Remember MySpace? It used to be the king of social media, the platform that other social media platforms wanted to be. When Rupert Murdoch bought it for $580 million in 2005, people thought he was crazy. When it reached 300 million members and was valued at $12 billion a couple of years later, it looked like he’d made a fantastic deal. And when News Corp accepted just $35 million for it in 2011, Murdoch’s critics had the last laugh. Read more
Google’s autocomplete tool is a great way to find out what people want to know about certain topics. It completes your words and sentences, based on what it thinks you’re going to type – and it makes these assumptions based on what other people around the world are searching on Google, and how frequently they’re searching for it (note: this works best if you’re logged out of your Google accounts and clear your browser history, as otherwise you’ll get autocomplete results tailored to you – rather than results ranked by worldwide popularity). Read more
52% of adults under 30 say they have a close friend they met online; 47% of adults over the age of 40 report the same. It’s the same way we’ve always made friends, but with greater scope; rather than overhearing someone at a party mention how much they love dogs or a particular TV show, we see them post about it on their blog – from anywhere in the world. Many find that their online connections become more genuine and deep than their “IRL” (in real life) connections- their online friends get the in-jokes, they want to talk about the same things.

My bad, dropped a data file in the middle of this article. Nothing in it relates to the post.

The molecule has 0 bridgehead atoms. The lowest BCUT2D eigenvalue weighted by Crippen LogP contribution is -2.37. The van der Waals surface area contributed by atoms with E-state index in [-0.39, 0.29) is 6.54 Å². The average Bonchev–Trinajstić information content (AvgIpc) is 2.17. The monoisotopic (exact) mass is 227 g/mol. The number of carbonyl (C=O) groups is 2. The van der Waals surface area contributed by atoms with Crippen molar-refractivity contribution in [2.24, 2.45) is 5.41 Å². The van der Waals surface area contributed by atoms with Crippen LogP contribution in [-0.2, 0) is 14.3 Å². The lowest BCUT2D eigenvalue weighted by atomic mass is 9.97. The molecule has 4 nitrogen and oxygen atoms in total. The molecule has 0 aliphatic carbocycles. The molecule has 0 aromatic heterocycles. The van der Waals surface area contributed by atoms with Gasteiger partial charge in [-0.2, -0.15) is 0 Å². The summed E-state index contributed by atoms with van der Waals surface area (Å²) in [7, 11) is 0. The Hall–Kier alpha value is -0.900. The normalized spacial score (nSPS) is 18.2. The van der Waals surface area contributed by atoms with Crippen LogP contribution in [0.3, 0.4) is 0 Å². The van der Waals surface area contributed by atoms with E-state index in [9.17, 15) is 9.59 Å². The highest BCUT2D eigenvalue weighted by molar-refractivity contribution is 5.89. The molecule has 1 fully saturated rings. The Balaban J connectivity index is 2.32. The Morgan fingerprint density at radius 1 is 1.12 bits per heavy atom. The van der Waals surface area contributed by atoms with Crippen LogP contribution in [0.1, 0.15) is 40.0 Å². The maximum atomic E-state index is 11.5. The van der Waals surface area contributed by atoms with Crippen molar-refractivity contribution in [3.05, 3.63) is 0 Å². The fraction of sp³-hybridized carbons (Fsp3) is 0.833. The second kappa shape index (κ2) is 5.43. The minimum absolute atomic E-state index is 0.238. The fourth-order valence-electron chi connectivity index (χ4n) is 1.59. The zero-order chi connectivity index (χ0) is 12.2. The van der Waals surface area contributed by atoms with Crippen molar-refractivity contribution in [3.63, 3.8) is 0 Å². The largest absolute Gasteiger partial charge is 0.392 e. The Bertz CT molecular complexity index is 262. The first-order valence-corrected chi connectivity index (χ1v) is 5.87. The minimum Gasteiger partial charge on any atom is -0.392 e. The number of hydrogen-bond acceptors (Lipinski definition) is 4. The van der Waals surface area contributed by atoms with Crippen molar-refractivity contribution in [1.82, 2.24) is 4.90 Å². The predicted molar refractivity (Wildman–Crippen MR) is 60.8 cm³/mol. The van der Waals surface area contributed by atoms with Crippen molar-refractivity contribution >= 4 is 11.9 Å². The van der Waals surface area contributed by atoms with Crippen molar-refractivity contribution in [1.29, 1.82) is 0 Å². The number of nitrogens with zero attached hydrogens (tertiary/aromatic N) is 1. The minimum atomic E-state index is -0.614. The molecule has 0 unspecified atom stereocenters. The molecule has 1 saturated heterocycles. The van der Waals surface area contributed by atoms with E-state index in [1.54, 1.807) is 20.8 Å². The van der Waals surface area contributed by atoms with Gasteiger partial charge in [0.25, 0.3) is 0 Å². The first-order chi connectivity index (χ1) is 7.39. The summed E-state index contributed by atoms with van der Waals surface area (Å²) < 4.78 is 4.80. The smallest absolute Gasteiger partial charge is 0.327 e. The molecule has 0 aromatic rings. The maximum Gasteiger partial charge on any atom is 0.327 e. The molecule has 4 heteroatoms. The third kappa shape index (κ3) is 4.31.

It would be easy to think of social networking as a new phenomenon (given that MySpace and Facebook both debuted in 2004), but software allowing people to connect, chat and share online has been around since the advent of the internet; message boards date back to around 1994, and online chat can be traced back as far as 1980. When Facebook made its debut it was just another niche interest group, dedicated to bringing together students from elite colleges; and it’s starting to revert back to that kind of communication with its Groups feature, where people are able to escape the noise of their newsfeed and talk to people, friends or strangers, about the things they really care about.
Starting your own social network is easy, and it can be just as valuable for individuals as it is for businesses (even before you consider just how popular these networks can become, and opportunities for advertising revenue). It brings you together with people who care about the same things you do, who you can share ideas and thoughts with; it creates a space where people can foster important connections and form friendships.